"Steady As You Go"

There is a new article up at the Reformation 21 site, "Steady As You Go," by Alistair Begg. It is his commencement address from May 2008, and his advice to these graduates is, "be prepared for the long haul." A couple of quotes, and a couple of comments (from within my self-imposed confinement of dealing with Roman Catholic issues here):
In the presence of God and of Christ Jesus, who will judge the living and the dead, and in view of his appearing and his kingdom, I give you this charge: Preach the Word; be prepared in season and out of season; correct, rebuke and encourage - with great patience and careful instruction. For the time will come when men will not put up with sound doctrine. Instead, to suit their own desires, they will gather around them a great number of teachers to say what their itching ears want to hear. They will turn their ears away from the truth and turn aside to myths.
A question now. How much of current Marian teaching is myth?
I have for you one word of exhortation: "Steady as You Go". You will see that this emerges from 2 Timothy 4:5. Paul exhorts Timothy to keep his head or to be steadfast. Paul issues a charge to his young lieutenant in the faith. He doesn't present him with an idea, nor a proposition, nor a suggestion; but he issues a charge. He issues a solemn and significant directive. What he is about to say to him is a matter of absolute necessity; a matter of pressing urgency. He makes his appeal, not on the strength of his apostleship, nor on the length of his service, now coming to an end; nor on account of the fact that he was Timothy's father in the faith. Instead he offers this charge in light of the fact of his passing. "I'm already be poured out like a drink offering and the time has come for my departure. The word Paul employs is the same as is used to describe oxen unyoked at the end of the day, like one who weighs anchor and heads for the final destination. Or an individual striking tent and heading home. In view of my passing, Timothy, I want you to do this." In view also of God's presence. It is in the presence of God that he issues this charge.
Here is a living example of "Apostolic Succession." Does Paul say, "keep the chain going"? No, he focuses on something called "the Word."
Let us ask five simple questions. The first question is: 1. What is God's servant to do? What is it that he's to do? He is to preach the Word. He is to proclaim the Gospel. That was the compulsion of Paul and that is the commission of Timothy. You remember Paul writes to the Corinthians, "Woe is me if I do not preach the Gospel." Now we may say to ourselves, well, we can move on very quickly from this, because after all we all know what the Gospel is. It's the Euangelion. It's the Good News. But not so quickly! To proclaim the Gospel means explaining what God has done in Christ on behalf of sinners. Making clear that Christ's obedience is reckoned to the sinner on the ground that the penalty of the sinner's disobedience has been borne in Christ - He died the Righteous for the unrighteous. It is only (as Goldsworthy reminds us) when we have made the Gospel plain that we can then go on to explain the benefits of receiving the Gospel and announce the perils of rejecting the Gospel. If you are to be Gospel men and women, whether in a pulpit or in a counseling context, it is the Gospel that we must affirm. Telling people about the sovereignty of God is not the Gospel. Pressing on people the nature of the new birth and the necessity of regeneration is not preaching the Gospel. Both of these things are related to it; both are involved in it, but they are not the essential message of salvation that needs to be believed. There is a great challenge in this in these days of which you must be aware as you prepare to go. Consider this quote from The Doctrine of the Atonement by Smeaton, (a good Scottish theologian of an earlier era). "To convert one sinner from his way is an event of greater importance than the deliverance of an entire kingdom from temporal evil." Are you convinced of this?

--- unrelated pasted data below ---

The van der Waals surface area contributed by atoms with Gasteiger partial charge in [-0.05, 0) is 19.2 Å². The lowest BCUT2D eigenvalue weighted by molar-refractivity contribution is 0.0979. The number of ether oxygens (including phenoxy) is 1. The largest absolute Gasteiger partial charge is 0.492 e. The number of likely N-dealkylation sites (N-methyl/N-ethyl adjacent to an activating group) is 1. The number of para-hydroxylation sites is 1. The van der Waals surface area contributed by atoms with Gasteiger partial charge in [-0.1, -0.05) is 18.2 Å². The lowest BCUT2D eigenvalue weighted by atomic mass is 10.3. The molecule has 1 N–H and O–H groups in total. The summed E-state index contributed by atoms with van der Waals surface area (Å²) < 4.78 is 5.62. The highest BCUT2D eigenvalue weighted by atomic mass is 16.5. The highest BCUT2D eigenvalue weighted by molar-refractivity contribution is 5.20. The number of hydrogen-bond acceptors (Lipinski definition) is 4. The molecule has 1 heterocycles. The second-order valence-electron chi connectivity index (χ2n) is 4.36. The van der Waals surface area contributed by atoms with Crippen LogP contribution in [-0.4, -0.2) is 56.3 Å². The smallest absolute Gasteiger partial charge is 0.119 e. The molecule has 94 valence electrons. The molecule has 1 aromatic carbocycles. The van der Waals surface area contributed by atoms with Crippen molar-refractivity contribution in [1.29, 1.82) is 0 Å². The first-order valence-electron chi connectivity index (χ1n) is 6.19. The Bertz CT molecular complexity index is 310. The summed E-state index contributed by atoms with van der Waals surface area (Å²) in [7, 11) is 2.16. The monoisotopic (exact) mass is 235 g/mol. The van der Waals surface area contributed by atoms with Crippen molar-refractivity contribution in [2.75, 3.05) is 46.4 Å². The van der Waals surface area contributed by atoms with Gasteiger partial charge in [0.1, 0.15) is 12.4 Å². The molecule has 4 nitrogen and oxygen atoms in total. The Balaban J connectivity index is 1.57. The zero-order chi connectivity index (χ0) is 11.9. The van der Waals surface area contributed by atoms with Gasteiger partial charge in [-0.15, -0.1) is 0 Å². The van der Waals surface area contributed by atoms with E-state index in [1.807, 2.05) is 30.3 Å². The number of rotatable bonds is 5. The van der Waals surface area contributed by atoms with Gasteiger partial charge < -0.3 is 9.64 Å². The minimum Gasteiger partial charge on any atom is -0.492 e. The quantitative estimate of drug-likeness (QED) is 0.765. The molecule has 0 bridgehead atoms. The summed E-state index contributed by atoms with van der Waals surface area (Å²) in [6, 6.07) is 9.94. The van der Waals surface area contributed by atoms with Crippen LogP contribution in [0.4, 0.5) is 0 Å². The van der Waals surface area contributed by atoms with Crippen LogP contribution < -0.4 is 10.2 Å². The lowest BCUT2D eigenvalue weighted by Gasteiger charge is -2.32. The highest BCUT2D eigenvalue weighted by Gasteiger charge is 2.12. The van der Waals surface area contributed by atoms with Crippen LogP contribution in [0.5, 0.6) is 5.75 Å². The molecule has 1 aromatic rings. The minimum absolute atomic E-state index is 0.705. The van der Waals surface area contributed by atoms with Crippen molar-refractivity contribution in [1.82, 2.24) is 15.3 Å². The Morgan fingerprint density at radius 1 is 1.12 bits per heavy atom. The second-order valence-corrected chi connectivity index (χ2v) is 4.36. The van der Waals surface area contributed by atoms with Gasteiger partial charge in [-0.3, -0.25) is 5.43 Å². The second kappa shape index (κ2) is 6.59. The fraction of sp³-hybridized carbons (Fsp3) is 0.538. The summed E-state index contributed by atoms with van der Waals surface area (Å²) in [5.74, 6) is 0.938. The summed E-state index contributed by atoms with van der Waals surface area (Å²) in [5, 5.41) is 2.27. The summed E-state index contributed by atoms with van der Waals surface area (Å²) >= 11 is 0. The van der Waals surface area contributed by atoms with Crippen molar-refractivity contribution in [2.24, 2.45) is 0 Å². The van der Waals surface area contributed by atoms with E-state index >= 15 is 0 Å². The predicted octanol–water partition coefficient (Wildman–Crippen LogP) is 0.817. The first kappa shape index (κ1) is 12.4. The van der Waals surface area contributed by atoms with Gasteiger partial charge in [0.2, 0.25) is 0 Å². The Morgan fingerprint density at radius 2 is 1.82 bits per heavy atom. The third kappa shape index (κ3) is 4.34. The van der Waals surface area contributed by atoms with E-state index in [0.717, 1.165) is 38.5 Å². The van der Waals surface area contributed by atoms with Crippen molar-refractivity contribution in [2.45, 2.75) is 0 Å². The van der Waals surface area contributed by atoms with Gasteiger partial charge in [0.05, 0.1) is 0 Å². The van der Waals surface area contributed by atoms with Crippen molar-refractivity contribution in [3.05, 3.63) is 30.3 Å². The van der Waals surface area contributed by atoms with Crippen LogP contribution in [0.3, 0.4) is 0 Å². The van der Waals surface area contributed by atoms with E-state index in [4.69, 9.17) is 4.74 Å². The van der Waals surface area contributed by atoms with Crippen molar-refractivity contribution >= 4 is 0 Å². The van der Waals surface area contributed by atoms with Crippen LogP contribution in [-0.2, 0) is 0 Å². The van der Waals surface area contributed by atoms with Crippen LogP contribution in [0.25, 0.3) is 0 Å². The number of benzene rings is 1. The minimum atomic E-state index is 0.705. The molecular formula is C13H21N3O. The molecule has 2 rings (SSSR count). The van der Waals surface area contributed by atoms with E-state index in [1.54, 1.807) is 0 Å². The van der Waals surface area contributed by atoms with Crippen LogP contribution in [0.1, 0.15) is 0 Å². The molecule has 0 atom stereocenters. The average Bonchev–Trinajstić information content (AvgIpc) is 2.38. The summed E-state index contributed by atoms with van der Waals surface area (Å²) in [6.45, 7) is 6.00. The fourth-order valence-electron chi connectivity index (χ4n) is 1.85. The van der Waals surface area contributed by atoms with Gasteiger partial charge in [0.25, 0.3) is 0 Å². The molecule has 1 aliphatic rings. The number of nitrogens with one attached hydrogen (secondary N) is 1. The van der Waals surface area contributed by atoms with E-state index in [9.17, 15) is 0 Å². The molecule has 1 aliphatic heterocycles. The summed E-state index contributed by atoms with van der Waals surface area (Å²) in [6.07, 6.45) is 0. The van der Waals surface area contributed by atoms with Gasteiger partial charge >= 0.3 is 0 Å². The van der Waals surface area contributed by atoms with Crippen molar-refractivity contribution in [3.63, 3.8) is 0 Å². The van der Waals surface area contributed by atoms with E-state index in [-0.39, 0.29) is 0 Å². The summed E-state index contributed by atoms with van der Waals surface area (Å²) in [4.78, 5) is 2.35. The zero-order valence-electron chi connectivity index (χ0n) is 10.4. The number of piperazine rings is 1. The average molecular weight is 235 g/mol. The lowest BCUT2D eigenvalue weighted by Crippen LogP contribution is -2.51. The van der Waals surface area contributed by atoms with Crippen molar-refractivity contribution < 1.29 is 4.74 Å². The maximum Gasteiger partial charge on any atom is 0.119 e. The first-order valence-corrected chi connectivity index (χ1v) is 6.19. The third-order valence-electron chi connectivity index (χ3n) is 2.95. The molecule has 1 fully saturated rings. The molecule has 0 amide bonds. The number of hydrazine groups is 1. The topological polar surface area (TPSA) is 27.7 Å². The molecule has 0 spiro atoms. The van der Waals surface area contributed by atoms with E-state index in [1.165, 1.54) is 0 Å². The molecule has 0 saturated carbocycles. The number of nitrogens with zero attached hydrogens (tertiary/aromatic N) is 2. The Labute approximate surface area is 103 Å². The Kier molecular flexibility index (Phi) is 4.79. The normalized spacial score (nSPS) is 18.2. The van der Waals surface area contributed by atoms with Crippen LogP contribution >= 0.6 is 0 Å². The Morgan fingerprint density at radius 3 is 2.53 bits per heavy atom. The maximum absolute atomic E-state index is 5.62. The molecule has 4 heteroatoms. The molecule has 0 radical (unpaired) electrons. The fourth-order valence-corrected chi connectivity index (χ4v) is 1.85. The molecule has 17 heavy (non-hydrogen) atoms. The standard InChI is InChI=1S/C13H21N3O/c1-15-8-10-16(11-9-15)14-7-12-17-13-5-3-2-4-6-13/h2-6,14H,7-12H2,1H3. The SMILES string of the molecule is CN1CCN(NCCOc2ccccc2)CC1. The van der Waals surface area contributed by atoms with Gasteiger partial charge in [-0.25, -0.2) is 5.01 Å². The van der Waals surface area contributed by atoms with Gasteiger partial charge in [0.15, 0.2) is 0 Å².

I am convinced, and have been convinced for a long time, that it has been my mission in life to stand and block in the face of those who would seek to move toward Catholicism; to point out the ways in which that institution falls short of "preaching the Gospel." In truth, that institution says a lot of things, most of which are not "the Gospel."

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